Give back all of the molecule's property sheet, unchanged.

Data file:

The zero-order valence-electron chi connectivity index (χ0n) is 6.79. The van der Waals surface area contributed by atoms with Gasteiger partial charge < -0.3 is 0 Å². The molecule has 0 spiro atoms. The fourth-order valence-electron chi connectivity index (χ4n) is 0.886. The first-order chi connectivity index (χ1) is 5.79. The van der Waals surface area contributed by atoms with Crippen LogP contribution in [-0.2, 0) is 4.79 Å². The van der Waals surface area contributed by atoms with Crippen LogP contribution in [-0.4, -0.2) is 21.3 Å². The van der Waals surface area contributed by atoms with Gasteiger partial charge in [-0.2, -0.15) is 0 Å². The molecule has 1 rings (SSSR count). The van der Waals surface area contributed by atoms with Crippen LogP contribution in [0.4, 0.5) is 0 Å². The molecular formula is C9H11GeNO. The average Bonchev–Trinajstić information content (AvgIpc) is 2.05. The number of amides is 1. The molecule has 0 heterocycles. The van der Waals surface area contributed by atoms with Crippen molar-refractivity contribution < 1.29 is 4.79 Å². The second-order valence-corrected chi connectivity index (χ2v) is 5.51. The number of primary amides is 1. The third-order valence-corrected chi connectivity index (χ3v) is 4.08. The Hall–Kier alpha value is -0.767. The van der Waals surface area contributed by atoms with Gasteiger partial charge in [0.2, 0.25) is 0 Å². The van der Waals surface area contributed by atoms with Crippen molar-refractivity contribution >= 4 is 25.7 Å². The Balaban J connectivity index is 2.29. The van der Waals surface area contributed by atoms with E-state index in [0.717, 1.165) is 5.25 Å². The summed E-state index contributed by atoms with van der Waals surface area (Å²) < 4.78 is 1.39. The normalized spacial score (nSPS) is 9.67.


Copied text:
The zero-order valence-electron chi connectivity index (χ0n) is 6.79. The van der Waals surface area contributed by atoms with Gasteiger partial charge < -0.3 is 0 Å². The molecule has 0 spiro atoms. The fourth-order valence-electron chi connectivity index (χ4n) is 0.886. The first-order chi connectivity index (χ1) is 5.79. The van der Waals surface area contributed by atoms with Crippen LogP contribution in [-0.2, 0) is 4.79 Å². The van der Waals surface area contributed by atoms with Crippen LogP contribution in [-0.4, -0.2) is 21.3 Å². The van der Waals surface area contributed by atoms with Gasteiger partial charge in [-0.2, -0.15) is 0 Å². The molecule has 1 rings (SSSR count). The van der Waals surface area contributed by atoms with Crippen LogP contribution in [0.4, 0.5) is 0 Å². The molecular formula is C9H11GeNO. The average Bonchev–Trinajstić information content (AvgIpc) is 2.05. The number of amides is 1. The molecule has 0 heterocycles. The van der Waals surface area contributed by atoms with Crippen molar-refractivity contribution < 1.29 is 4.79 Å². The second-order valence-corrected chi connectivity index (χ2v) is 5.51. The number of primary amides is 1. The third-order valence-corrected chi connectivity index (χ3v) is 4.08. The Hall–Kier alpha value is -0.767. The van der Waals surface area contributed by atoms with Gasteiger partial charge in [0.2, 0.25) is 0 Å². The van der Waals surface area contributed by atoms with Crippen molar-refractivity contribution >= 4 is 25.7 Å². The Balaban J connectivity index is 2.29. The van der Waals surface area contributed by atoms with E-state index in [0.717, 1.165) is 5.25 Å². The summed E-state index contributed by atoms with van der Waals surface area (Å²) < 4.78 is 1.39. The normalized spacial score (nSPS) is 9.67.